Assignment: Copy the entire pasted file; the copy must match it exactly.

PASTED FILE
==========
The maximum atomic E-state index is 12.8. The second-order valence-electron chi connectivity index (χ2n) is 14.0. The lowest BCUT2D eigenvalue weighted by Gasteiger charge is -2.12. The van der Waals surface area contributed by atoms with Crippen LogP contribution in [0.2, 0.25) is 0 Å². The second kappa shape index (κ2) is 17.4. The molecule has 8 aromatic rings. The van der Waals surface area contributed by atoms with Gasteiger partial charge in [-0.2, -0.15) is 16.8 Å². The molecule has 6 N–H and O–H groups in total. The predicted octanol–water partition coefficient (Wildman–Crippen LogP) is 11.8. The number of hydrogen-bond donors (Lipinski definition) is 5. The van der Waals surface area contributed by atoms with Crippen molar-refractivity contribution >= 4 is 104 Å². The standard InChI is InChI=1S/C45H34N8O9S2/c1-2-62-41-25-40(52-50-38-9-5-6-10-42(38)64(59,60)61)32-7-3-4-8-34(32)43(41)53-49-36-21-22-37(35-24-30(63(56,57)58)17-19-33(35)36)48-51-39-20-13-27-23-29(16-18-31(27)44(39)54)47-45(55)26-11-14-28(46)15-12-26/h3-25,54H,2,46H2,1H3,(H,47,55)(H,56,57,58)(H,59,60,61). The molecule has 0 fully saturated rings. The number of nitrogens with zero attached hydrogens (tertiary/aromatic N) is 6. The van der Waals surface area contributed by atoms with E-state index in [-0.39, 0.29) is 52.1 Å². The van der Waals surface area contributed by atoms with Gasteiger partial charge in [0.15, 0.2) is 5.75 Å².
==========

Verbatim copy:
The maximum atomic E-state index is 12.8. The second-order valence-electron chi connectivity index (χ2n) is 14.0. The lowest BCUT2D eigenvalue weighted by Gasteiger charge is -2.12. The van der Waals surface area contributed by atoms with Crippen LogP contribution in [0.2, 0.25) is 0 Å². The second kappa shape index (κ2) is 17.4. The molecule has 8 aromatic rings. The van der Waals surface area contributed by atoms with Gasteiger partial charge in [-0.2, -0.15) is 16.8 Å². The molecule has 6 N–H and O–H groups in total. The predicted octanol–water partition coefficient (Wildman–Crippen LogP) is 11.8. The number of hydrogen-bond donors (Lipinski definition) is 5. The van der Waals surface area contributed by atoms with Crippen molar-refractivity contribution >= 4 is 104 Å². The standard InChI is InChI=1S/C45H34N8O9S2/c1-2-62-41-25-40(52-50-38-9-5-6-10-42(38)64(59,60)61)32-7-3-4-8-34(32)43(41)53-49-36-21-22-37(35-24-30(63(56,57)58)17-19-33(35)36)48-51-39-20-13-27-23-29(16-18-31(27)44(39)54)47-45(55)26-11-14-28(46)15-12-26/h3-25,54H,2,46H2,1H3,(H,47,55)(H,56,57,58)(H,59,60,61). The molecule has 0 fully saturated rings. The number of nitrogens with zero attached hydrogens (tertiary/aromatic N) is 6. The van der Waals surface area contributed by atoms with E-state index in [-0.39, 0.29) is 52.1 Å². The van der Waals surface area contributed by atoms with Gasteiger partial charge in [0.15, 0.2) is 5.75 Å².